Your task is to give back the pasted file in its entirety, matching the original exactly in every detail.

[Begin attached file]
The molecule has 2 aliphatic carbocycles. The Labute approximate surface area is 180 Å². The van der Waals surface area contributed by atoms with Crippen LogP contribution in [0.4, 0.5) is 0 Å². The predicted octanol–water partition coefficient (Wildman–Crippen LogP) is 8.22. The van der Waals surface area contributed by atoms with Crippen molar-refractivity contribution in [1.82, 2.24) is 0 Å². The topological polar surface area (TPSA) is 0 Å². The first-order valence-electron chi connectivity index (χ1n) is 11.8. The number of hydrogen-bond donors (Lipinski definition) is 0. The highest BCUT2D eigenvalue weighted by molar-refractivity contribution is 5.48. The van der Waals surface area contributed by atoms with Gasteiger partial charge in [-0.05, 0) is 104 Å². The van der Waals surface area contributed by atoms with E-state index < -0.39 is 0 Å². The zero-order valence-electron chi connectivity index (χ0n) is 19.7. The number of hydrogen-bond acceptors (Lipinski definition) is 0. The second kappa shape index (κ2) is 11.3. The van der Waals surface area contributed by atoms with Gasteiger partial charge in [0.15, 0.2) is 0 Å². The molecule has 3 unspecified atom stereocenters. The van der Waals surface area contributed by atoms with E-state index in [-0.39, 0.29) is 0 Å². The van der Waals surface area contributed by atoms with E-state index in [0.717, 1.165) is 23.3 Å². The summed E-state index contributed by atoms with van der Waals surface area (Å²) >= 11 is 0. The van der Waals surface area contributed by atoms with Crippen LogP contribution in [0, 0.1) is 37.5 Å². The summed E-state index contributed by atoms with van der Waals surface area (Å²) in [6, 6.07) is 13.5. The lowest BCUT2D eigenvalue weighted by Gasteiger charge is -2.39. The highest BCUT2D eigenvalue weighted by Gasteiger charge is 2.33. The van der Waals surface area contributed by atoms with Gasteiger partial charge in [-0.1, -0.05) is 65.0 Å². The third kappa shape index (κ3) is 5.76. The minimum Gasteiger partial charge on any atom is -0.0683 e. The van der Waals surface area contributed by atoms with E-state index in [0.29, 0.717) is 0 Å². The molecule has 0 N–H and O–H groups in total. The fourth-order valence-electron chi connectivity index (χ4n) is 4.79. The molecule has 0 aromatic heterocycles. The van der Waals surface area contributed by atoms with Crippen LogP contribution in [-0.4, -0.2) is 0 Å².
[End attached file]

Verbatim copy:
The molecule has 2 aliphatic carbocycles. The Labute approximate surface area is 180 Å². The van der Waals surface area contributed by atoms with Crippen LogP contribution in [0.4, 0.5) is 0 Å². The predicted octanol–water partition coefficient (Wildman–Crippen LogP) is 8.22. The van der Waals surface area contributed by atoms with Crippen molar-refractivity contribution in [1.82, 2.24) is 0 Å². The topological polar surface area (TPSA) is 0 Å². The first-order valence-electron chi connectivity index (χ1n) is 11.8. The number of hydrogen-bond donors (Lipinski definition) is 0. The highest BCUT2D eigenvalue weighted by molar-refractivity contribution is 5.48. The van der Waals surface area contributed by atoms with Gasteiger partial charge in [-0.05, 0) is 104 Å². The van der Waals surface area contributed by atoms with E-state index < -0.39 is 0 Å². The zero-order valence-electron chi connectivity index (χ0n) is 19.7. The number of hydrogen-bond acceptors (Lipinski definition) is 0. The second kappa shape index (κ2) is 11.3. The van der Waals surface area contributed by atoms with Gasteiger partial charge in [0.15, 0.2) is 0 Å². The molecule has 3 unspecified atom stereocenters. The van der Waals surface area contributed by atoms with E-state index in [-0.39, 0.29) is 0 Å². The van der Waals surface area contributed by atoms with E-state index in [0.717, 1.165) is 23.3 Å². The summed E-state index contributed by atoms with van der Waals surface area (Å²) >= 11 is 0. The van der Waals surface area contributed by atoms with Crippen LogP contribution in [0, 0.1) is 37.5 Å². The summed E-state index contributed by atoms with van der Waals surface area (Å²) in [6, 6.07) is 13.5. The lowest BCUT2D eigenvalue weighted by Gasteiger charge is -2.39. The highest BCUT2D eigenvalue weighted by Gasteiger charge is 2.33. The van der Waals surface area contributed by atoms with Gasteiger partial charge in [-0.1, -0.05) is 65.0 Å². The third kappa shape index (κ3) is 5.76. The minimum Gasteiger partial charge on any atom is -0.0683 e. The van der Waals surface area contributed by atoms with E-state index in [0.29, 0.717) is 0 Å². The molecule has 0 N–H and O–H groups in total. The fourth-order valence-electron chi connectivity index (χ4n) is 4.79. The molecule has 0 aromatic heterocycles. The van der Waals surface area contributed by atoms with Crippen LogP contribution in [-0.4, -0.2) is 0 Å².